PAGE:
Sophie Jodoin, d’un seul souffle – Michel Hardy-Vallée

[Summer 2024]

by Michel Hardy-Vallée


Sophie Jodoin is an artist of grey nuances. Her range of tones is predictable and her textures are matte – diametrically opposed to the canons of black-and-white photography, in which the world is projected through a scale of contrasts from deep shadows to brilliant reflections. By restraining her palette, Jodoin refines the precision of her works.

During a residency at the Artexte artist-run centre, Jodoin delved into the organization’s archives to produce a looped video installation of a slide show, with a minimalist soundtrack by Karen Trask. The work mixes still images and moving images, between a source and its copy – between an original work and its reproduction by camera, then by photocopier, and then again by camera. Each segment of the video is a discovery. Concentrating on publications by women artists, Jodoin has isolated images or words that she found in them. She clearly shows the different levels of reproduction: the moment when the original was printed; her hand holding it under the camera as she makes a copy; the scratches and imperfections of the photocopier printing the image of the work. The photocopies are collated in a volume that is made available to visitors but would, unfortunately, require endless work of obtaining permissions in order to be published in its own right. It was the Artexte receptionist who gently reminded me to take a glance at it.

As I was arriving I bumped into the photographer Serge Clément, who was getting out of the elevator after seeing the exhibition. He was careful not to say anything that would influence my opinion but left me with a look that seemed to say, “You’ll see!” I understood what he meant as I watched the slide show and found myself wondering, but how was she always able to choose the right image? These days, museology is quite baroque: images are supplemented by artefacts, interactive tools, or a heap of unconventional materials. I entered a gallery with a screen in it. Not just put there, but set at a clearly intentional height and angle. Like people, the images filed by; the screen, positioned on the floor, leaning slightly backward, stared me in the eye. The music accompanying the slides could be summed up in two modulating notes. A white border surrounded the images. Was that all? That was everything.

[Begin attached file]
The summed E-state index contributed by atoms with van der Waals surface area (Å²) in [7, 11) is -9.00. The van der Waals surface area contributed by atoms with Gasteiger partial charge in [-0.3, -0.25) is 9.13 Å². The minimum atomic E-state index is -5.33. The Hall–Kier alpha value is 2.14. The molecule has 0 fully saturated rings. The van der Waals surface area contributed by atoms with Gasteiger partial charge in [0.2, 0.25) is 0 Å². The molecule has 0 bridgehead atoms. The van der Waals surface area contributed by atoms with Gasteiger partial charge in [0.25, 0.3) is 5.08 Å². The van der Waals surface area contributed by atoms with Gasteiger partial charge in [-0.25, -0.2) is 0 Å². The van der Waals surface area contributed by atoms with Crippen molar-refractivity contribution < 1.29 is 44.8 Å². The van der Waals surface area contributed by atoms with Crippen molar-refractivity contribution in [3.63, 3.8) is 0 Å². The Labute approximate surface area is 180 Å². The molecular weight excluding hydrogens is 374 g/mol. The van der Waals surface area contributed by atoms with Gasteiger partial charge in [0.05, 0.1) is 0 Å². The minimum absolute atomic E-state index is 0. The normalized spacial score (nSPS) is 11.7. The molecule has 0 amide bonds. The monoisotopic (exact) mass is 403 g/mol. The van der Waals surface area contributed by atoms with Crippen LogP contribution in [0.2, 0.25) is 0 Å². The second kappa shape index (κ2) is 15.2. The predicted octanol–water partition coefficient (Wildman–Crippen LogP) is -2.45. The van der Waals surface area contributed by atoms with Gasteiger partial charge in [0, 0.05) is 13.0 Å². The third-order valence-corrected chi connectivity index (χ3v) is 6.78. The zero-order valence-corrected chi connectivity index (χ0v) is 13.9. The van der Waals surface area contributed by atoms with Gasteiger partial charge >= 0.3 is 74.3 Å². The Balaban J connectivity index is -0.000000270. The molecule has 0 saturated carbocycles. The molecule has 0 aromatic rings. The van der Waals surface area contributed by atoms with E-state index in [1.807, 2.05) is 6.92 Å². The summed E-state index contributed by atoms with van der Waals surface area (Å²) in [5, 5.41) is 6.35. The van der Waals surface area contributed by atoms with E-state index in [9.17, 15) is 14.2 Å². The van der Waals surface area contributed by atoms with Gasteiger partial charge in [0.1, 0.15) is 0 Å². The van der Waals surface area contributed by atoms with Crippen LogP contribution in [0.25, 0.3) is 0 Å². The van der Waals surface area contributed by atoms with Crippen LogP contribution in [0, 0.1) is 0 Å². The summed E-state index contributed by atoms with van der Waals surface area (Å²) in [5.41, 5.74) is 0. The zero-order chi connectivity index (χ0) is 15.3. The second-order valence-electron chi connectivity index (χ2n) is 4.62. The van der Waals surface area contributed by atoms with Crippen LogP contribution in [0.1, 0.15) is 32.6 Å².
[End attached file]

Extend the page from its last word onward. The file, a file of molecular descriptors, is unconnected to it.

In a single voice, one after another, all of these excerpts of works produced by 135 women speak of silence and emptiness. I decided that I would consider the first image I saw to be the first in Jodoin’s work, even if that wasn’t so in the hard-copy version. Not knowing exactly how long the slide show would last, I stayed until my first image reappeared. Watching this compilation that articulates women’s pain at having forced into speechlessness, I again wondered how Jodoin had achieved such a result. Each image had its own form of perfection: the composition, the right word, the balance among the different levels of mise en abyme or evocative power. The choices were beyond question.

The works in this imaginary museum were somehow familiar to me, not through direct knowledge but through their ambience, their ethos. These expressions by women took me back to my early memories of art in the 1980s, which I had long misunderstood – until I saw their central theme through Jodoin’s work. It was if she had calculated the differential – or was showing the image that emerges after the points are connected. As a researcher, I would have explained this coherence with a profusion of words; Jodoin’s work immediately interrupted me to say, simply, “You’ll see!”

Conceptual artists used commercial printing to de-aestheticize the photographic image. It was a particular opportunity to appreciate the heyday of lithographic printing – the grain and odour of the page. The aesthetic of the document in Jodoin’s work – the shadow cast around her finger that holds a book, or the handwritten annotations that were left by readers who preceded her – is the narrative of a reading that is taking shape. And it’s the narrative of a cultural continuity seeking to be constructed. The pop music industry understands the importance of broadcasting pieces again and again: before you turn on the radio, take a bet on which song you’ll hear and – surprise! – you win. In the visual arts field, gaining support for creation has been a hard struggle, but the memory of works (especially when the artist has died) remains to be achieved, and that is what Jodoin is trying to do in her own way.

Thanking the receptionist, I left, reeling a little, still wondering, But how did she do that? How did she do it?

Translated by Käthe Roth

Michel Hardy-Vallée is a historian of photography and Visiting Scholar at the Gail and Stephen A. Jarislowsky Institute for Studies in Canadian Art, Concordia University. His research is concerned with photography books, visual narration, interdisciplinary practices, and the archive, in the contexts of Quebec and Canada. He is currently working on a monograph about John Max.

[ Complete issue, in print and digital version, available here: Ciel variable 126 – TRAJECTORIES ]
[ Complete article, in digital version, available here: Sophie Jodoin, d’un seul souffle – Michel Hardy-Vallée